The Alchemy of Reality

Nominally, “The Alchemy of Finance” is about understanding markets and making better investing decisions. If that is all one learned it would be a crying shame, because the book is actually about understanding reality and making better decisions. To restrict it to the markets is a serious mistake and not one Soros makes.


One of the most important steps to understanding reality is understanding the feedback loops that operate. These can be self-sustaining for some time and often lead to exponential change, but are ultimately, necessarily, self-defeating. A fission bomb is one example. A Uranium atom splits and releases two neutrons. Each of those can cause another atom to split. An enormous amount of energy is released, but quickly there will be no more Uranium left to split and the chain reaction will end.

The same mechanism underpins financial markets, leading to booms and busts. Considering the dynamic created by feedback loops is important when making almost any kind of decision, as is its implication: Complex systems (markets, diplomacy, reality) are historic processes which can be uniquely explained post facto but which have many possible outcomes ex ante.

Building on this, “reflexivity” is the term Soros uses to describe the feedback loop which runs between reality and the participants’ understanding of reality, and vice versa. Traditionally, we think only of the causal arrow from reality to our thinking. FooCorp has grown its market share by 25%, therefore we think it is better than its competitors. Reflexively, the arrow also runs the other way. For whatever reason, the bank thinkg FooCorp is better than its competitors so they loan them money. As a result, FooCorp becomes more competitive. Reflexivity occurs in economics, politics, dyadic interpersonal relationships and drives the Jobsian “reality dysfunction field”.

Economic supply and demand curves are an interesting example of reflexivity. Typically, they are independently given and assumed not to interact. Instead, their intersection should simply determine the price at which the market clears. However, trivial examples of reflexive interaction between the two abound. High supply versus demand in a commodity (and therefore low prices) stimulate new and innnovative uses for it, in turn creating new demand. Higher demand increases prices, which in turn increases supply. Prices do not stay at equilibrium but instead move dynamically, in a historic process.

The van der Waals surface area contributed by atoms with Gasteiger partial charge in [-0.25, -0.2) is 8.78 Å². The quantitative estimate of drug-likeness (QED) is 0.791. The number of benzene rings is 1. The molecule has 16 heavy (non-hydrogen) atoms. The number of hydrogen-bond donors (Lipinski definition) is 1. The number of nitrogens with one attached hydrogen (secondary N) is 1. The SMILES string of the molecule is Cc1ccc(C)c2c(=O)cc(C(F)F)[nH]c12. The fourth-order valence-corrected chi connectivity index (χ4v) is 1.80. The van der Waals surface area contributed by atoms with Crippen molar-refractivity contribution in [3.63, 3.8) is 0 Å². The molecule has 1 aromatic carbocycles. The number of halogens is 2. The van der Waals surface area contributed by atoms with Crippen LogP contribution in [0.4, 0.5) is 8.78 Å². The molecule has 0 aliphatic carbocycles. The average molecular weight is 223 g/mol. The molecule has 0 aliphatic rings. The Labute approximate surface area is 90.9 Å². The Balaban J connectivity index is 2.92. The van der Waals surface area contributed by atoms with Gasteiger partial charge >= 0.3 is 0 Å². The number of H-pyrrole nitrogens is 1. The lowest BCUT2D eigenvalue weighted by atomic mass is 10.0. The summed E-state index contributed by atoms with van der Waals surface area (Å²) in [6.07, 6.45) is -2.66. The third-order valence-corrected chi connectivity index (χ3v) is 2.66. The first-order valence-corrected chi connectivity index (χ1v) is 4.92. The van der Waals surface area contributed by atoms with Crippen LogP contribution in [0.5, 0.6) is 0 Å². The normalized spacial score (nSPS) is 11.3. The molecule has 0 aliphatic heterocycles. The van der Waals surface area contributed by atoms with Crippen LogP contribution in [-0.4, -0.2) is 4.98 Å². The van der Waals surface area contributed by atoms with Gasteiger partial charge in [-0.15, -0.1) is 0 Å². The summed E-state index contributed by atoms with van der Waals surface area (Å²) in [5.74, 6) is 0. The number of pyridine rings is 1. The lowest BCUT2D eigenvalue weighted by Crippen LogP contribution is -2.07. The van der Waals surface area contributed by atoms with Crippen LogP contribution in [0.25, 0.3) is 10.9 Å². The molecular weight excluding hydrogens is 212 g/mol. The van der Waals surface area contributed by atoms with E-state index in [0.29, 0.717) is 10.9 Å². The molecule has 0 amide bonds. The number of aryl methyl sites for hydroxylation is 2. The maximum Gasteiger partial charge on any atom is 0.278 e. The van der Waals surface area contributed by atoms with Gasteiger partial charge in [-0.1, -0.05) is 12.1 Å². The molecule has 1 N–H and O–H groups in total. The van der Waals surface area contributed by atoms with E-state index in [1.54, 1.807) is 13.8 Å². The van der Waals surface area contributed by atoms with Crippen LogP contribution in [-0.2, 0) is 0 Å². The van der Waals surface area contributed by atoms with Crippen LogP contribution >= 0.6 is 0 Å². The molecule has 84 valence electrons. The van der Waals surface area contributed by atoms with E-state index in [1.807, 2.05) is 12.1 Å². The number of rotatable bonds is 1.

Reflexivity also introduces unpredictability into the historic process that is reality. In part this is beacause participants are seeking to understand reality but also affect reality. These goals can conflict with each other. Additionally, what needs to be a fact to make prediction possible is itself contingent on participants’ view of the situation, an unknowable which changes if it is learned. Whether or not Bob Smith stands for leadership of the Bar Party depends on what he thinks everyone else thinks about his standing for leadership.

What does this mean for the existential goal that is predicting the future? On the one hand, acknowledging reflexivity and its implications forces us to acknowledge that perfect prediction is impossible. On the other hand, perfect prediction is not necessary and incorporating it in our analysis allows us to do better. Classically, participants’ opinions are not causally potent, first class citizens in any model. They are statements about the model, not facts in the model. By explicitly including them we gain greater predictive power. That is what we can do. How? That depends.


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